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Greed, corruption, ignorance, and disease. Midsummer, 1349: the Black Death reaches northern Germany. Minstrels go to Hamelin for the Mayor's daughter's wedding to the Baron's son. He wants her dowry to pay his army while his father taxes the people to build a cathedral he thinks will save his soul. A local apothecary who's a Jew seeks a treatment for the plague; the priests charge him with witchcraft. One of the minstrels, who has soothed the Mayor's daughter with his music, promises to rid the town of rats for the fee. The Mayor agrees, then reneges. In the morning, the plague, the Jew's trial, and the Piper's revenge come at once. Written by
Neither musical nor children's film but a grim fable
Jacques Demy's The Pied Piper is neither musical (though there are three songs) nor children's film, more an almost resigned fable about the foibles of human nature. The Piper isn't even the main character. Rather it's an ensemble piece, with the town of Hamelin, with all its pettiness and everyday corruptions, that takes centerstage. It's the kind of film that could only have been made in the 70s, set in a vividly realised medieval world that at times threatens to make Monty Python and the Holy Grail look glamorised, though it doesn't revel in the filth or the grotesque. Aside from the travelling players, almost everyone is out for whatever they can get - even Donovan's piper, for all his hippie folkie songs (and there are only three of them) wants a thousand gilders for a spot of pest control he knows won't prevent the plague from coming to Hamelin, while Donald Pleasance's baron won't pay up because he's bankrupting himself buying his way out of Hell by building a cathedral for the Church. The Church would much rather he provided them with troops for another civil war ("The Pope wants a new emperor because the emperor wants a new Pope."). Even the nominal love interest is far from a Disney princess, but the Burgomaster's bored young daughter bartered to the baron's callous son (John Hurt) for political power by her father (Roy Kinnear) and for a bit of adultery with the husband-to-be by her mother (Diana Dors). It's not so much a portrait of superstition versus reason as one of superstition versus superstition with the hint of the seed of reason that may take generations to flower: as Michael Hordern's Jewish alchemist tells his inquisitors, where once he had hoped the world would learn from his discoveries, now he can only hope the world learns from their mistakes.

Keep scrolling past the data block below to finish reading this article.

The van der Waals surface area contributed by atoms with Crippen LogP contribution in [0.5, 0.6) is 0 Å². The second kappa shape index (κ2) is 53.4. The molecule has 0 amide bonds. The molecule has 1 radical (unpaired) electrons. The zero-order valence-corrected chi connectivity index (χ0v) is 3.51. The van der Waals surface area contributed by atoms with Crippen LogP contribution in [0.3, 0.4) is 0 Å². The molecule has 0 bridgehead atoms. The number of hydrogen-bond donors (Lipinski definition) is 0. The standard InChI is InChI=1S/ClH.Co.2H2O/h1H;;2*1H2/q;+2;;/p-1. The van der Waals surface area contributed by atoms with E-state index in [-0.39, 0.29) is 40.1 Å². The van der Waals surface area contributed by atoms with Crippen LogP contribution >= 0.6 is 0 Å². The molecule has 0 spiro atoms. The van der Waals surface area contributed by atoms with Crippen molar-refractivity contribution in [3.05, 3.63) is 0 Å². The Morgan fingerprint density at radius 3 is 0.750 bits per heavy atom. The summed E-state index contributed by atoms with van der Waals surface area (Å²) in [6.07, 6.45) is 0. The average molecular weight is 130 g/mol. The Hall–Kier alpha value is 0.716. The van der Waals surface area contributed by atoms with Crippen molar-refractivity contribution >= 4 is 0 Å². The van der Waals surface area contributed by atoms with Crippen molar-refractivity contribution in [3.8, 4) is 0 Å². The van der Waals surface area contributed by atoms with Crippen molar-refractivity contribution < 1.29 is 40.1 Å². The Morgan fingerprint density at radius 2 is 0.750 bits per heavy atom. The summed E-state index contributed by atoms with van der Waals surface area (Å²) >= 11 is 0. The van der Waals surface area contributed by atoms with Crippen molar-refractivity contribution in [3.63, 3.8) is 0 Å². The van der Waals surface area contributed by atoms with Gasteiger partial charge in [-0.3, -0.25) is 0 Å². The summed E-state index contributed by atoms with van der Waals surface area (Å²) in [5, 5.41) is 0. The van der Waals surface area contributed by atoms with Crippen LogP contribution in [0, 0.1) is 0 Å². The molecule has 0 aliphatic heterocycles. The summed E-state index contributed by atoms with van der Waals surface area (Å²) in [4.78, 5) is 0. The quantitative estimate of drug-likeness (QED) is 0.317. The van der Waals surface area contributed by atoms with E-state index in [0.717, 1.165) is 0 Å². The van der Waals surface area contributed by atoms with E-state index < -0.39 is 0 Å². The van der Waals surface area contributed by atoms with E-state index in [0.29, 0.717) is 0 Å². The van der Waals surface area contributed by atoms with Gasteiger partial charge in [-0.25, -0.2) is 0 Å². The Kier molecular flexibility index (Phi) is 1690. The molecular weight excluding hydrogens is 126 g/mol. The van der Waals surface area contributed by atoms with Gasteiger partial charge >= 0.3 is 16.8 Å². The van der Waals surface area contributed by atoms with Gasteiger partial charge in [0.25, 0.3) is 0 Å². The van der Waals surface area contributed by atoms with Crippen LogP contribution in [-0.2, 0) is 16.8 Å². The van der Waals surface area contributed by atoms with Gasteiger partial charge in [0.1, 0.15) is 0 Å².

The film isn't entirely successful by any means, but it's constantly fascinating and even manages not to seem as clumsy as most Euro-puddings - in this case an English picture (one of David Puttnam and Sandy Lieberson's first) directed by a Frenchman and shot in Bavaria on some excellent locations - probably because it keeps the cast almost entirely British so there's no jarring clash of accents. Donovan's not exactly a great actor but he's mostly harmless as the Piper (although his wardrobe isn't terribly pied), though he's infinitely less hopeless than Patsy Puttnam in a thankfully brief role as the player's wife. Jack Wild shows his limitations as the most famous cripple in fairy tales, Richard Eyre has a nice turn as an increasingly disillusioned pilgrim, Peter Vaughn brings the church into disrepute as a pragmatic Bishop and it's strangely appropriate to see John Hurt playing Pleasance's son considering the way his career has evolved into a modern-day Pleasance's as a stock feature in undemanding low-budget movies.
Long out of circulation, Legend's extras-free Region 1 NTSC DVD isn't a great transfer but it's acceptable enough considering the film's rarity and Paramount's disinterest in releasing it themselves. In France the film is available in an English-friendly 10-disc boxed set of Demy's features. Very unusual and worth a look.
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